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Re: [arch-users] Re: very old thread and the regexps.com problems


From: Tom Lord
Subject: Re: [arch-users] Re: very old thread and the regexps.com problems
Date: Fri, 9 Aug 2002 19:46:46 -0700 (PDT)



        > Red Hat's advertised business goals.

For example:

From: Tom Lord <address@hidden>
To: address@hidden
CC: address@hidden
In-reply-to: <address@hidden> (message from Robert W
        Anderson on Tue, 30 Jul 2002 01:24:55 -0700)
Subject: what arch can do for enterprise IT (was Re: [arch-users] Re: 
[arch-dev] advice sought (really: fundraiser))
 status)
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Date: Tue, 30 Jul 2002 09:07:31 -0700 (PDT)
X-UIDL: +;N"!/ZA!!c]7"!YBS!!



       >>If Joe Schmoe wants his own fork of Linux, who are you to say that it
       >>isn't worth the trouble?
       >>

       >I'm not - but now we're back to my original observation that 
significant 
       >branches don't merge in the real world.  


[Incidentally, I think you're thinking mostly about "project forks"
 which aren't the same thing as "SCM branches", although people use
 branches as a way to implement forks sometimes.]

I think it makes sense to reach a situation where enterprise IT no
longer "buys sourceware" -- "sourceware" being some set of binary
products and related services that *in theory* have all the source
available somewhere, if you ask nicely, within 3 years, and don't mind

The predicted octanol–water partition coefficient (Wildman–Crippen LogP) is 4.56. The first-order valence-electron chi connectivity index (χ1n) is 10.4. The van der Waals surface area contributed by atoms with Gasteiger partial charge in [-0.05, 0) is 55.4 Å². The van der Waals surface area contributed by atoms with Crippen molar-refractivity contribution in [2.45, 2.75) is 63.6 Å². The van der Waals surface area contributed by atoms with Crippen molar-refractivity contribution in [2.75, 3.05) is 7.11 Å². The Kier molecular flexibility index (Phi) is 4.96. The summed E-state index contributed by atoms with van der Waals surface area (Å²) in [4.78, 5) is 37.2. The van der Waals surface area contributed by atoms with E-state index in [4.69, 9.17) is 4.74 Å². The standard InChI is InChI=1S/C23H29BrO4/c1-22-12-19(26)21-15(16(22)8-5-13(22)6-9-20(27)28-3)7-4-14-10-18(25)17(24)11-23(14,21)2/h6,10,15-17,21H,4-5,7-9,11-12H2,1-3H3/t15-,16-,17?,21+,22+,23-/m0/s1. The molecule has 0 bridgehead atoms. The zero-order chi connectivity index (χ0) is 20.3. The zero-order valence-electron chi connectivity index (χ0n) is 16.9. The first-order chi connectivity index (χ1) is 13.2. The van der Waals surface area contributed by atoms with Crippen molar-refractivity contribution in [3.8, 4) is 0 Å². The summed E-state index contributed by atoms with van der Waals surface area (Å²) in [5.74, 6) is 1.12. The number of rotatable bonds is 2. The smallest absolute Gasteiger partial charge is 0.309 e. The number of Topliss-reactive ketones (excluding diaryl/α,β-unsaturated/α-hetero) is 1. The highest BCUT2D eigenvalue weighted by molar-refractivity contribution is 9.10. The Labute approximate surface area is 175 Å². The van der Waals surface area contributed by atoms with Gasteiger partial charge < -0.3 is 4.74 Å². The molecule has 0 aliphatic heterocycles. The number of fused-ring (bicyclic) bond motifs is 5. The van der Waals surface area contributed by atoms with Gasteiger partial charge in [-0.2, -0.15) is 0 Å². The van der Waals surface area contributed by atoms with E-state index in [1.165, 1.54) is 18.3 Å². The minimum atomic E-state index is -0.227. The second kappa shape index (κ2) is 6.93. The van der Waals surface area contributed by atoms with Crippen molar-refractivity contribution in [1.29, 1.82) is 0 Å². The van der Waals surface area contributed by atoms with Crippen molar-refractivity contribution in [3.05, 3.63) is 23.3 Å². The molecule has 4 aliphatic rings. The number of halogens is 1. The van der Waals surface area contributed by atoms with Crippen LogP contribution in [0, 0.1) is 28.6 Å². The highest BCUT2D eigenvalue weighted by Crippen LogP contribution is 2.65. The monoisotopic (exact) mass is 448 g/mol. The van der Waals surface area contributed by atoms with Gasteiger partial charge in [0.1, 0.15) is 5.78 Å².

reading a lot of "INSTALL" files to get everything compiled.

Instead: enterprise IT should be buying source-based distributions and
ready-made, perhaps customized source->local-deployment release
engineering pipelines.  They should always be ready to
recompile/retest/redploy all of the code in their local installation
-- essentially with the push of a button.  There are many reasons why
this is arguably a better approach than what we see today: but aren't
they obvious to most engineering-types without a tedious diatribte?

In such a circumstance, with more IT departments all set up as nicely
configured "edge nodes" of the open source world, I think peer-2-peer
and intra-alliance patch-swapping/merging are likely to be more
common.

[arch isn't *only* for enterprise IT;  orthogonal to the above, it
 does a lot for regular-old-developers, too -- this was simply
 one illustration of why "distributed branches != forks" and
 "merging is useful"]

-t
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